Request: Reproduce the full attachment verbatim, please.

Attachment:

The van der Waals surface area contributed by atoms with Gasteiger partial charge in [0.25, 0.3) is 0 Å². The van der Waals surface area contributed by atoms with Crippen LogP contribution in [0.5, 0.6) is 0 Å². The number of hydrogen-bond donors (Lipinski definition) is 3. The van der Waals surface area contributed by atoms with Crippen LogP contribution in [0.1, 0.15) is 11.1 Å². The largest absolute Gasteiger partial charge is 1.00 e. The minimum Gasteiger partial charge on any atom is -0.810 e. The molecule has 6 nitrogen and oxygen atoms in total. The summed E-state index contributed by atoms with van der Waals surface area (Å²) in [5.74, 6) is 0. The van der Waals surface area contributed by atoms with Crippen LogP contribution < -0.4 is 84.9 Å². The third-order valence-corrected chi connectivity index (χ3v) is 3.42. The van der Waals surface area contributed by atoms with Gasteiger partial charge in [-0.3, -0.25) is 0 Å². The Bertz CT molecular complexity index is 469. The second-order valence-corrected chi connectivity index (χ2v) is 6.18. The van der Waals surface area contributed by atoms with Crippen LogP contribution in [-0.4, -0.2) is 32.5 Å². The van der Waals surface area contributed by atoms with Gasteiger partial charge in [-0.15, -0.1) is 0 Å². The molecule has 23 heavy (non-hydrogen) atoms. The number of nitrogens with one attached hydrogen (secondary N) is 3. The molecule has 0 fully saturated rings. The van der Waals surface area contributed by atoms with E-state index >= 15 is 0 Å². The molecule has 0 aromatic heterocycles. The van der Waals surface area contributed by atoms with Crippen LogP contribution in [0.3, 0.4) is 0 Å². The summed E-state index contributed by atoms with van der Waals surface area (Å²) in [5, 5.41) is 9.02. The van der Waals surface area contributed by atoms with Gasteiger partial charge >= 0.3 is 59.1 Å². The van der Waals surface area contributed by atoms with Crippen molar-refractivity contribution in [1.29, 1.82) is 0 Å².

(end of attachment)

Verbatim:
The van der Waals surface area contributed by atoms with Gasteiger partial charge in [0.25, 0.3) is 0 Å². The van der Waals surface area contributed by atoms with Crippen LogP contribution in [0.5, 0.6) is 0 Å². The number of hydrogen-bond donors (Lipinski definition) is 3. The van der Waals surface area contributed by atoms with Crippen LogP contribution in [0.1, 0.15) is 11.1 Å². The largest absolute Gasteiger partial charge is 1.00 e. The minimum Gasteiger partial charge on any atom is -0.810 e. The molecule has 6 nitrogen and oxygen atoms in total. The summed E-state index contributed by atoms with van der Waals surface area (Å²) in [5.74, 6) is 0. The van der Waals surface area contributed by atoms with Crippen LogP contribution < -0.4 is 84.9 Å². The third-order valence-corrected chi connectivity index (χ3v) is 3.42. The van der Waals surface area contributed by atoms with Gasteiger partial charge in [-0.3, -0.25) is 0 Å². The Bertz CT molecular complexity index is 469. The second-order valence-corrected chi connectivity index (χ2v) is 6.18. The van der Waals surface area contributed by atoms with Crippen LogP contribution in [-0.4, -0.2) is 32.5 Å². The van der Waals surface area contributed by atoms with Gasteiger partial charge in [-0.15, -0.1) is 0 Å². The molecule has 23 heavy (non-hydrogen) atoms. The number of nitrogens with one attached hydrogen (secondary N) is 3. The molecule has 0 fully saturated rings. The van der Waals surface area contributed by atoms with E-state index >= 15 is 0 Å². The molecule has 0 aromatic heterocycles. The van der Waals surface area contributed by atoms with Crippen LogP contribution in [0.3, 0.4) is 0 Å². The summed E-state index contributed by atoms with van der Waals surface area (Å²) in [5, 5.41) is 9.02. The van der Waals surface area contributed by atoms with Gasteiger partial charge >= 0.3 is 59.1 Å². The van der Waals surface area contributed by atoms with Crippen molar-refractivity contribution in [1.29, 1.82) is 0 Å².